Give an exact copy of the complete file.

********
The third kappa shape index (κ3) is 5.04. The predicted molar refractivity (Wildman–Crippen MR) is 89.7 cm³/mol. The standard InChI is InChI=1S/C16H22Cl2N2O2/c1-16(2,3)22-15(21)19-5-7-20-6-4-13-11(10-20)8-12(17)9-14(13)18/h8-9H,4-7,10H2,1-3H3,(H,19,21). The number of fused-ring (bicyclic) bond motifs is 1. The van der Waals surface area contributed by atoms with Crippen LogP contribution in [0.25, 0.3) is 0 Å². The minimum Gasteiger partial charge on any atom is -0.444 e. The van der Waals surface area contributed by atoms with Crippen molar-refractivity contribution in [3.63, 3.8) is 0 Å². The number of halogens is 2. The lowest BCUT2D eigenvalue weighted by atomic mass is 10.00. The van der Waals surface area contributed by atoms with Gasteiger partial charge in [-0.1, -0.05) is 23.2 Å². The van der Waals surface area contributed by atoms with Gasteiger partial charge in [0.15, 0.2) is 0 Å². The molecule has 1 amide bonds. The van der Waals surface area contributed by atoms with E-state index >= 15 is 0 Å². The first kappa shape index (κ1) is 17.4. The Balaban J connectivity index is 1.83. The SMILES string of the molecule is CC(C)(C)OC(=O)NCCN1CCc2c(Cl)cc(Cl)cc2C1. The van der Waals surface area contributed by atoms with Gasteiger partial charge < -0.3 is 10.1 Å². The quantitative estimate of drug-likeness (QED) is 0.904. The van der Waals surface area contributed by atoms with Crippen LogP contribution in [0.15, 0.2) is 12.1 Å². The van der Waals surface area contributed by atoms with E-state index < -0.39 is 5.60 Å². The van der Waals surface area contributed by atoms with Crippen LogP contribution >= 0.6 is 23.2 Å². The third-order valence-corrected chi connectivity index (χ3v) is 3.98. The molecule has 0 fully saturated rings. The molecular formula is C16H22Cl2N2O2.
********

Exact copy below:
The third kappa shape index (κ3) is 5.04. The predicted molar refractivity (Wildman–Crippen MR) is 89.7 cm³/mol. The standard InChI is InChI=1S/C16H22Cl2N2O2/c1-16(2,3)22-15(21)19-5-7-20-6-4-13-11(10-20)8-12(17)9-14(13)18/h8-9H,4-7,10H2,1-3H3,(H,19,21). The number of fused-ring (bicyclic) bond motifs is 1. The van der Waals surface area contributed by atoms with Crippen LogP contribution in [0.25, 0.3) is 0 Å². The minimum Gasteiger partial charge on any atom is -0.444 e. The van der Waals surface area contributed by atoms with Crippen molar-refractivity contribution in [3.63, 3.8) is 0 Å². The number of halogens is 2. The lowest BCUT2D eigenvalue weighted by atomic mass is 10.00. The van der Waals surface area contributed by atoms with Gasteiger partial charge in [-0.1, -0.05) is 23.2 Å². The van der Waals surface area contributed by atoms with Gasteiger partial charge in [0.15, 0.2) is 0 Å². The molecule has 1 amide bonds. The van der Waals surface area contributed by atoms with E-state index >= 15 is 0 Å². The first kappa shape index (κ1) is 17.4. The Balaban J connectivity index is 1.83. The SMILES string of the molecule is CC(C)(C)OC(=O)NCCN1CCc2c(Cl)cc(Cl)cc2C1. The van der Waals surface area contributed by atoms with Gasteiger partial charge < -0.3 is 10.1 Å². The quantitative estimate of drug-likeness (QED) is 0.904. The van der Waals surface area contributed by atoms with Crippen LogP contribution in [0.15, 0.2) is 12.1 Å². The van der Waals surface area contributed by atoms with E-state index < -0.39 is 5.60 Å². The van der Waals surface area contributed by atoms with Crippen LogP contribution >= 0.6 is 23.2 Å². The third-order valence-corrected chi connectivity index (χ3v) is 3.98. The molecule has 0 fully saturated rings. The molecular formula is C16H22Cl2N2O2.